agent carter

‘Agent Carter’ ends on a high note, but will it be back?

The season finale for 'Agent Carter' was practically perfect in every way.


Gavia Baker-Whitelaw

Internet Culture

Published Feb 25, 2015   Updated May 29, 2021, 11:03 am CDT

This post contains spoilers for the season finale of Agent Carter.

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Agent Carter‘s first season was short and sweet, racing toward this week’s tightly written conclusion. Peggy Carter was finally recognized as a hero, all the main plotlines were resolved, and even the Peggy/Angie shippers got their happy ending as the two women moved into Howard Stark’s palatial bachelor pad.

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It’s difficult to resolve this many story arcs without sinking into sentimentality or unrealistic neatness, but they managed it by borrowing some of Captain America‘s melancholy tone. Although Carter got to defeat the bad guys, the penultimate scene saw her turn down a date with Agent Sousa so she could pour a vial of Steve Rogers’ blood (his only remains) into the East River to the strains of “The Way You Look Tonight.” It’s this kind of serious, well-timed moment that elevates Agent Carter beyond its gleefully silly sci-fi elements like Howard Stark’s inventions and the Russian hypnotist supervillain.

Without hammering the point home, Agent Carter has always been good at showing how everyone in this story has just lived through a war. While Carter, Stark, and Jarvis are effectively bulletproof due to their future in the Marvel universe, the side characters aren’t treated like Star Trek‘s redshirts. There’s no better example of this than Agent Krzeminski, an unlikable buffoon whose death is still keenly felt several episodes later. None of the good guys want to see any more death, which is why the poisoning of 47 civilians is so disturbing—and possibly why Carter and Sousa fail to shoot their enemies when they should.

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The finale had the S.S.R. fighting to stop a hypnotized Howard Stark from flooding New York with poison gas (yes, this is still a comic book show at heart), but the emotional focus was on Carter and Stark letting go of their grief for Captain America. Their radio conversation was a great callback to Captain America: The First Avenger, as Carter is almost forced to listen as another friend crashes his plane. She’s such a dynamic character that it’s painful to see her this powerless, unable to do anything but talk Stark down from his brainwashed state.

Over the course of eight episodes, Carter has gone from being ignored and belittled to being applauded for her achievements. Still, the show didn’t go overboard with the S.S.R.’s comeuppance. Agent Thompson has matured beyond the misogynist blowhard we met in earlier episodes, but he was happy enough to take credit for Peggy’s success.

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Instead of an unrealistic “sexism is over!” solution, we got something that fit better with the tone of Peggy’s character arc so far: the realization that her strength comes from within, not from the recognition of her peers. (Although let’s be real here: It was very satisfying to see her get that round of applause from the other agents.)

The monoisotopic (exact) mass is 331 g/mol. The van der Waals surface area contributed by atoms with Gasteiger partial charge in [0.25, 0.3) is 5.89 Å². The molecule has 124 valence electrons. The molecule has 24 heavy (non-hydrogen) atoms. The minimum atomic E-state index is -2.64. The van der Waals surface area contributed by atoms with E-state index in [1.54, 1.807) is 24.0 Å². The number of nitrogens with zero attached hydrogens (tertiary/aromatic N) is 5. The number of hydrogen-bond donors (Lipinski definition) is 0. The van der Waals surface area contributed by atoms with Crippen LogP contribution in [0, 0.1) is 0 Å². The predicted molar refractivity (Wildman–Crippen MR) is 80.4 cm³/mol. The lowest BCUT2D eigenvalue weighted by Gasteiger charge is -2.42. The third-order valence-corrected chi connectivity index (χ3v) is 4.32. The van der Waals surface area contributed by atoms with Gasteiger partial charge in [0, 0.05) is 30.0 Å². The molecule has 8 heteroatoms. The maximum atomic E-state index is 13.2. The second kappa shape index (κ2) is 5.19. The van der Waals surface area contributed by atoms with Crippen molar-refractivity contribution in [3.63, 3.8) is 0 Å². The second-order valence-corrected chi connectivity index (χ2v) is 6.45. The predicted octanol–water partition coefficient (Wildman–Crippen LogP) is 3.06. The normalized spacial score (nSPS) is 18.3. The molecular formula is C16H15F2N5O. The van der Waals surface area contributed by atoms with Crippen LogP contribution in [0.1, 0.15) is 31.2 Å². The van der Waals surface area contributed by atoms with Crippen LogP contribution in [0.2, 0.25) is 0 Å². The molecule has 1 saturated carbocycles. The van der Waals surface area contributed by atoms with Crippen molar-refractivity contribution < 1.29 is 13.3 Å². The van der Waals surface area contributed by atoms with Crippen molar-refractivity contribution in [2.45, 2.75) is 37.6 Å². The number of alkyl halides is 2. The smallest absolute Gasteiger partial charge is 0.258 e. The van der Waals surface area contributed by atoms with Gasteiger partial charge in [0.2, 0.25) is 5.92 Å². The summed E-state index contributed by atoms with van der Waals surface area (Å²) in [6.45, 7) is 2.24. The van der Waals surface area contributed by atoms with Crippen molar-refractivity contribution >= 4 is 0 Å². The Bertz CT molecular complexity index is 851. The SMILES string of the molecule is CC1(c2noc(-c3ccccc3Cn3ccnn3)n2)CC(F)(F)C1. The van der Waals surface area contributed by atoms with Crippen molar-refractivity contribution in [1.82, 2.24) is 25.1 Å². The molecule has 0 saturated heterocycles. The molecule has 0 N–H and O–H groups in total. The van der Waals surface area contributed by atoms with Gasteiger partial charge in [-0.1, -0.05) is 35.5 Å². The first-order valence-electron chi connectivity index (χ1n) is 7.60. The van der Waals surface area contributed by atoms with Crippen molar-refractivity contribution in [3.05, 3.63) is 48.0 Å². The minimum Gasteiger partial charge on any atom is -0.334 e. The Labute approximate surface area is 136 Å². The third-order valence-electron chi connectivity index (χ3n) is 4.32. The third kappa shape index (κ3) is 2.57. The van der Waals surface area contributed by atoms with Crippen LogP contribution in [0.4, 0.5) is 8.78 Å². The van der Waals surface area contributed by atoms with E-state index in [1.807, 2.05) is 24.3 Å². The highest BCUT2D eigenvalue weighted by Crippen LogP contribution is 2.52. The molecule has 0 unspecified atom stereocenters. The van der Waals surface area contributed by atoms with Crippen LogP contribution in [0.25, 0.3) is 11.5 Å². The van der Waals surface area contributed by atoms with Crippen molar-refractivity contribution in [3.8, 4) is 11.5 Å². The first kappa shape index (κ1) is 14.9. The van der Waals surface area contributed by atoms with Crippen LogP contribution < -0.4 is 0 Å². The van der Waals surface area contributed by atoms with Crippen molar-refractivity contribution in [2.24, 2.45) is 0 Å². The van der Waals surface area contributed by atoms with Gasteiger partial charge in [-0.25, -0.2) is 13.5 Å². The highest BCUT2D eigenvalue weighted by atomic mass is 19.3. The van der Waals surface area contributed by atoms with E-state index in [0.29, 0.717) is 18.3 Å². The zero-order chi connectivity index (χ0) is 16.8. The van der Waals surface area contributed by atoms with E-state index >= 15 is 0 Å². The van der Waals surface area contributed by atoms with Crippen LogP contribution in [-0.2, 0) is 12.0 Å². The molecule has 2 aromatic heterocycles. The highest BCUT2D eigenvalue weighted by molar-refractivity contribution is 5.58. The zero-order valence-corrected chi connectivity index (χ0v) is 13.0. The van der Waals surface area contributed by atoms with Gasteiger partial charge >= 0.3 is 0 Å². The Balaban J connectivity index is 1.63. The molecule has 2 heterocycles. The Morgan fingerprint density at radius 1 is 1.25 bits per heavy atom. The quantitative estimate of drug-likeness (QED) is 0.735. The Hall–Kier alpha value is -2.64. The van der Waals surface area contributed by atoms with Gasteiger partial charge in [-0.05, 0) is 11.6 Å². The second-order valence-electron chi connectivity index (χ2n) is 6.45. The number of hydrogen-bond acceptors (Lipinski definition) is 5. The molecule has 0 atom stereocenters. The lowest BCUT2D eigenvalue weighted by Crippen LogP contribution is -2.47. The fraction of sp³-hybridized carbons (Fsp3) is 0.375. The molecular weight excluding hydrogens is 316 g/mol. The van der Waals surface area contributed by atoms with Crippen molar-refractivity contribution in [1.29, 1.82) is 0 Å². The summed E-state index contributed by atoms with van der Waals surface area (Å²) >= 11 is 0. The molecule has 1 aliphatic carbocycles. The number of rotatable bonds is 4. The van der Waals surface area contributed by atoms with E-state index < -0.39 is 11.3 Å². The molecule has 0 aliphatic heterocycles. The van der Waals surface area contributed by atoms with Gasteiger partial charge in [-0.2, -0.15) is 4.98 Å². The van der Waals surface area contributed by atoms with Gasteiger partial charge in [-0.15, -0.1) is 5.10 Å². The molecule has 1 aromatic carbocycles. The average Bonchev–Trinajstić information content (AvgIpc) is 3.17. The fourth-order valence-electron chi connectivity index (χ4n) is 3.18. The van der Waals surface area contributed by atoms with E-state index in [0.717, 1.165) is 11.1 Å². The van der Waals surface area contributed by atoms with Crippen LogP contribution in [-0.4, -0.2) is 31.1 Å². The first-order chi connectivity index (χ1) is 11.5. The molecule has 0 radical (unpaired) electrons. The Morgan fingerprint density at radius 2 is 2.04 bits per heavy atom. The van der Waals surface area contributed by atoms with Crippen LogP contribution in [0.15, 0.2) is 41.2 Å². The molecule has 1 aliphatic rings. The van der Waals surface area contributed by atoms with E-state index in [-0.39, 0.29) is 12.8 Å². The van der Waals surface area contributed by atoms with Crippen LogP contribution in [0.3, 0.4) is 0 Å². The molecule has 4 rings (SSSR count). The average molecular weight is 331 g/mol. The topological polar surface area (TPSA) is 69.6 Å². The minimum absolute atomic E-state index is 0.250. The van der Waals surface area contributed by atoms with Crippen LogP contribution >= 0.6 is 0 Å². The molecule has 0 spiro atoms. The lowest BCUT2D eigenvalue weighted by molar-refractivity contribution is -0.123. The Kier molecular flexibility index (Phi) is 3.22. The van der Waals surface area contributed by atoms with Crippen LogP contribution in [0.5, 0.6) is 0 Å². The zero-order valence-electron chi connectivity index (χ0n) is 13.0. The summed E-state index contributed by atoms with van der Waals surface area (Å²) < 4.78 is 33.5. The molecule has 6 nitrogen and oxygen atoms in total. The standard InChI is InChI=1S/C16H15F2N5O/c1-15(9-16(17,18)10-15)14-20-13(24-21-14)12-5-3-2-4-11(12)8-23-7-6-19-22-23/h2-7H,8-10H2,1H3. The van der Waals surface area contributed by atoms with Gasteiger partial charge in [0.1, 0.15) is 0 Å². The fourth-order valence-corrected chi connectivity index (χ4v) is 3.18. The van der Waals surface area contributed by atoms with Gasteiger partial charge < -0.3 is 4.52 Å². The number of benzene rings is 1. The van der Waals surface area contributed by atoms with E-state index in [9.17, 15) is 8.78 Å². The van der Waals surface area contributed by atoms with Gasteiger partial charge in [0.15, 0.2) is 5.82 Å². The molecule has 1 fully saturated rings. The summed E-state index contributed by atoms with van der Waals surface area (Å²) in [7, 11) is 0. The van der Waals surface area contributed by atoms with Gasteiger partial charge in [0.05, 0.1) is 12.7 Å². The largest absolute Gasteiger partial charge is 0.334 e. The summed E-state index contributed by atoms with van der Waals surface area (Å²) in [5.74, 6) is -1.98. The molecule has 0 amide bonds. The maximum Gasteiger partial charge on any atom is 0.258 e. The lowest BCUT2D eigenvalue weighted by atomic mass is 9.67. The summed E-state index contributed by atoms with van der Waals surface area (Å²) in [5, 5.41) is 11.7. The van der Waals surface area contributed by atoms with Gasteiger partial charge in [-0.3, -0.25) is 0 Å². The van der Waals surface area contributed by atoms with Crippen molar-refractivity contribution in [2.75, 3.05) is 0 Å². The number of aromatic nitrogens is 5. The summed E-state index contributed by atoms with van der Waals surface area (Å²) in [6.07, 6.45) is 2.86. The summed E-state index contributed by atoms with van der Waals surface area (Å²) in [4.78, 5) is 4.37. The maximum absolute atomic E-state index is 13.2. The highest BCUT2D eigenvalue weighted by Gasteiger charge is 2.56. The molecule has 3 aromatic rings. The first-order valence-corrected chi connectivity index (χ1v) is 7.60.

We’ve said before that Agent Carter is better at Marvel crossovers than Agents of S.H.I.E.L.D., which had a rocky start to its first season. This strength was out in full force this week, in the form of Stark and Carter’s grief for Steve Rogers, plus the surprise cameo from Arnim Zola.

That cameo, incidentally, proved that HYDRA is already alive and well within the S.S.R. No one in their right mind would allow hypnotist Ivchenko (aka Johann Fenhoff, Marvel’s Doctor Faustus) to share a cell, so we can assume Zola already has some influence inside the prison. After that ominous meeting between the two villains, it’s pretty clear that Ivchenko will have a role in strengthening HYDRA’s influence while Carter and Stark work on the foundation of S.H.I.E.L.D.

The finale emphasized how much sharper Agent Carter is compared to shows like Gotham, Constantine, and The Flash, which simply embraced the formulas of episodic crime drama. The miniseries format meant we got to explore a single story in depth, tearing through subplots before they got boring. More importantly, the writers succeeded in combining the disparate themes of historical espionage drama, feminist commentary, and pulpy comic book worldbuilding.

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Our only real criticism is one that’s already been discussed at length by Agent Carter fans: the lack of racial diversity in the cast. For a show that overtly tackles sexism and prejudice in every episode, it was a serious mistake to erase people of color from the narrative. Frustratingly, this could have been solved by casting more non-white actors among the S.S.R. agents and Peggy’s neighbors. There’s no reason why a character like Angie the automat waitress has to be white, for example.

Hopefully this issue will be dealt with in the show’s second season, if it gets one. The survival of Russian spy Dottie Underwood gave us a nice “she’ll be back!” cliffhanger, and now that Howard’s name has been cleared, we’re a step closer to the birth of S.H.I.E.L.D. We just hope the #RenewAgentCarter campaign is a success. According to the showrunners, ABC has yet to announce Agent Carter‘s renewal or cancellation, so there’s still time for you to rewatch on iTunes or ABC Go and bolster its unimpressive ratings.

Photo via Agent Carter/

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*First Published: Feb 25, 2015, 2:35 pm CST